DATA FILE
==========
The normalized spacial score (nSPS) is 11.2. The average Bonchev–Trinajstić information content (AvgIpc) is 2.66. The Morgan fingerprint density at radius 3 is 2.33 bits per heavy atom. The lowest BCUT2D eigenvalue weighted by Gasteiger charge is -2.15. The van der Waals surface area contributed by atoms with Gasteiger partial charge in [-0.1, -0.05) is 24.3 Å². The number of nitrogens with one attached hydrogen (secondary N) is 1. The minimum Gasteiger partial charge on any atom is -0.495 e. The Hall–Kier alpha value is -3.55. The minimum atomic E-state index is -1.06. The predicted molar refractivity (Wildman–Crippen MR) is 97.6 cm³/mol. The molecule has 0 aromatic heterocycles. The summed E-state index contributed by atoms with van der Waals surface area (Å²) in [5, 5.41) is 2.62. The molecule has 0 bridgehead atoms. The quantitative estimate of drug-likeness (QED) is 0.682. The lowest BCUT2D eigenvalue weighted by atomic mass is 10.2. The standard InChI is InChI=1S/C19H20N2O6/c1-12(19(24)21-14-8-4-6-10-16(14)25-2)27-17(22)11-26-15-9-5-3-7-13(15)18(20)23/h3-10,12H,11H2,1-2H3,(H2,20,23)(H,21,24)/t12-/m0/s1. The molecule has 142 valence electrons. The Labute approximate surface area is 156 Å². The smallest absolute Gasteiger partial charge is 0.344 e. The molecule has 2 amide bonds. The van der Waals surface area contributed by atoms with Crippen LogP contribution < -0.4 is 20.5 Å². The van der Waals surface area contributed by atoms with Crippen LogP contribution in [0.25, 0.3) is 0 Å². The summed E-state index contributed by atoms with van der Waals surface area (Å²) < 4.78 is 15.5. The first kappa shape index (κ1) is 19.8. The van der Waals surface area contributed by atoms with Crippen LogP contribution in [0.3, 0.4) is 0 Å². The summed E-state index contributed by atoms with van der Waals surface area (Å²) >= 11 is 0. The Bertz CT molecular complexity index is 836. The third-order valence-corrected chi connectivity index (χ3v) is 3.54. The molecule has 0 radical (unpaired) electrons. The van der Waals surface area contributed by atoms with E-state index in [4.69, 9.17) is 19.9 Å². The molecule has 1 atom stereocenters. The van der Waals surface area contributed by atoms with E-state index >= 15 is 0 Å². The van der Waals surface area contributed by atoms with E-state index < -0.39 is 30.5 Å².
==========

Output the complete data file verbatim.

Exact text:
The normalized spacial score (nSPS) is 11.2. The average Bonchev–Trinajstić information content (AvgIpc) is 2.66. The Morgan fingerprint density at radius 3 is 2.33 bits per heavy atom. The lowest BCUT2D eigenvalue weighted by Gasteiger charge is -2.15. The van der Waals surface area contributed by atoms with Gasteiger partial charge in [-0.1, -0.05) is 24.3 Å². The number of nitrogens with one attached hydrogen (secondary N) is 1. The minimum Gasteiger partial charge on any atom is -0.495 e. The Hall–Kier alpha value is -3.55. The minimum atomic E-state index is -1.06. The predicted molar refractivity (Wildman–Crippen MR) is 97.6 cm³/mol. The molecule has 0 aromatic heterocycles. The summed E-state index contributed by atoms with van der Waals surface area (Å²) in [5, 5.41) is 2.62. The molecule has 0 bridgehead atoms. The quantitative estimate of drug-likeness (QED) is 0.682. The lowest BCUT2D eigenvalue weighted by atomic mass is 10.2. The standard InChI is InChI=1S/C19H20N2O6/c1-12(19(24)21-14-8-4-6-10-16(14)25-2)27-17(22)11-26-15-9-5-3-7-13(15)18(20)23/h3-10,12H,11H2,1-2H3,(H2,20,23)(H,21,24)/t12-/m0/s1. The molecule has 142 valence electrons. The Labute approximate surface area is 156 Å². The smallest absolute Gasteiger partial charge is 0.344 e. The molecule has 2 amide bonds. The van der Waals surface area contributed by atoms with Crippen LogP contribution < -0.4 is 20.5 Å². The van der Waals surface area contributed by atoms with Crippen LogP contribution in [0.25, 0.3) is 0 Å². The summed E-state index contributed by atoms with van der Waals surface area (Å²) < 4.78 is 15.5. The first kappa shape index (κ1) is 19.8. The van der Waals surface area contributed by atoms with Crippen LogP contribution in [0.3, 0.4) is 0 Å². The summed E-state index contributed by atoms with van der Waals surface area (Å²) >= 11 is 0. The Bertz CT molecular complexity index is 836. The third-order valence-corrected chi connectivity index (χ3v) is 3.54. The molecule has 0 radical (unpaired) electrons. The van der Waals surface area contributed by atoms with E-state index in [4.69, 9.17) is 19.9 Å². The molecule has 1 atom stereocenters. The van der Waals surface area contributed by atoms with E-state index >= 15 is 0 Å². The van der Waals surface area contributed by atoms with E-state index < -0.39 is 30.5 Å².